Reorder – Your Ideas

Posted: August 2, 2007 in Christmas, consumerism, family, iPhone, missional

Rochelle and I have been slowly reordering our lives. What we mean by that is having a life and lifestyle that more closely resembles our beliefs and values than it resembles the American, middle-class death machine. Ro and I would define the death machine as rampant consumerism and protectionist concerns; the thirst for two cars, 2.5 kids, a house in the suburbs in a gated community, and all the typical trappings that come with it. Part of the machine includes what I would call the Christian over-concern for the individual and the individual’s family over and above concern for the in-breaking of the Kingdom of God. Rochelle and I are trying to resist the fast-food, slow-death, drive-through, TV-intoxicated, iPhone-lusting, Starbucks-energized, debt-riddled, God-distanced existence that most of us in the suburbs are drowning in.

To do that means reordering our lives. Truth be told, we don’t really know how to do that yet. We’ve made some attempts, though.

We celebrate Christmas differently, for instance. For us, Christmas is about Jesus being incarnate in us calling us to enter and face the world with love and vulnerability. It also means noticing all the cultures and nationalities that visit the manger and trying to urge the church to become like the manger; a place of welcome for all people. We’ve also reordered our eating. More and more we eat things that come from the ground and have as little processing involved as possible. That doesn’t mean that McDonald’s chicken nuggets aren’t good, they just aren’t the best foods for us. It also means that fast-food restaurants aren’t frequented very often and we check the menu at other spots before we go there.

Reordering also means that we are committed to not pawning our children off on others all the time. Our oldest daughter will go to school 3 days a week this fall (just down the hall from my office), but we are committed to limiting the number of hours she will spend there and she will have dedicated days each week with mom, a separate time with dad and time for the family to be together. Much of that time has been and will be spent baking for the elderly, collecting clothes for the poor, auditing toys and other belongings for what we should keep and what we should give away to the less fortunate. These kinds of activities are 2nd nature to our daughter, but they weren’t to me when I was her age.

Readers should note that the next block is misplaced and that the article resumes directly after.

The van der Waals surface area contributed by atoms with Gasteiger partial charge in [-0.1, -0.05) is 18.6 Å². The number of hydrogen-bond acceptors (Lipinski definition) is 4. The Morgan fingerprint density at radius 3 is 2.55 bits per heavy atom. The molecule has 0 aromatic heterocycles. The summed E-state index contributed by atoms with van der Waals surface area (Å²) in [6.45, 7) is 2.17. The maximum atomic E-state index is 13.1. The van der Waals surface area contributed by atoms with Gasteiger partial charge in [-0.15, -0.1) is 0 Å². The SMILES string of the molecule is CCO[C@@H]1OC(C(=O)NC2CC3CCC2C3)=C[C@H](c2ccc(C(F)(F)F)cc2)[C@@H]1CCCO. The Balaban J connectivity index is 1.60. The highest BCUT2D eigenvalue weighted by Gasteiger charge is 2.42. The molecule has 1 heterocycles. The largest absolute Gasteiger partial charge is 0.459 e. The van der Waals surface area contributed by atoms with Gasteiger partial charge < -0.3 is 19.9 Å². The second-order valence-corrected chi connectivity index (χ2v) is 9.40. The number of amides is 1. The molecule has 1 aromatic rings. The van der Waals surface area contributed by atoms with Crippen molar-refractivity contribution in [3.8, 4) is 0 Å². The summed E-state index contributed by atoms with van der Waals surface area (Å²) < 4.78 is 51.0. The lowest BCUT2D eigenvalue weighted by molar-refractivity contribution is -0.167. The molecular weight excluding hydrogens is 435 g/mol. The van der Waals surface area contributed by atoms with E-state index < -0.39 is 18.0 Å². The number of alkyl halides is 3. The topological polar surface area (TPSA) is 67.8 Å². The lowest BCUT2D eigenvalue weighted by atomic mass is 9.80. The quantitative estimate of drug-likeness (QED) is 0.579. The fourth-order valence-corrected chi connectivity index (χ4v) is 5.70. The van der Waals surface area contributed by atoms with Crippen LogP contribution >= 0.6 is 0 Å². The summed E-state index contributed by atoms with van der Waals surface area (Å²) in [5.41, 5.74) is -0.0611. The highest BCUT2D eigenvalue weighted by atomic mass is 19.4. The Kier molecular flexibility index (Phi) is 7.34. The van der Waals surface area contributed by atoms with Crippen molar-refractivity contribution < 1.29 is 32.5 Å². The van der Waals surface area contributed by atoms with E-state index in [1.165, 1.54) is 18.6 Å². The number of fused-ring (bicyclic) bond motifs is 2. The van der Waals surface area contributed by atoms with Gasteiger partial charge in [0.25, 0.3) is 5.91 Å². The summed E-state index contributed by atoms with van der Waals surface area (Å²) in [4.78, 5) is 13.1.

We are also trying to figure out how to use less gas. Not merely for financial benefit to us, but for the benefit of the world God has given us. We are looking for ways — even in the Houston heat — to spend more time in God’s creation. One of our deepest wishes is that I lived close enough to work to walk or ride a bike.

But we have a growing, deepening sense that we are just scratching the surface, that there are more ways that we can simplify life and connect to God. So I’m asking you. Some of you are way ahead of us on this, and I want to know what you think. What are some ways you are reordering your life to reflect the gospel and your values? What are some of your ideas that we might be able to incorporate?

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Comments
  1. Russ says:

    Sean,

    Good ideas here. Try out this book: ‘Sabbath’ by Wayne Muller. It is full of practical ideas for inviting the presence of God back into our hurried lives. A great read!

    I’m riding the bike more. I save a few bucks in gas and can be more mindful about the day. Other than that I’m a wreck at the moment.

  2. Brendan says:

    Eat zero sugar. It sounds simple, but it’s something that very quickly peels the onion skins of consumerist culture from your eyes. One layer at a time the “normal” foods we eat every day fall away, having been revealed as doped with high fructose corn syrup and other words mostly ending in -ose (dextr, sucr, gluc…). Start with breakfast, then move your way through the day. I’ve found that, in what limited success I had in trying this, it changed the way I look at “supermarkets” and farmers. I also lost about 20lbs, which haven’t come back because I no longer see food in the same way. I believe it’s been a change for the better.

  3. cpm98f says:

    you’ve probably seen it but check out the book – Justice in the Burbs.

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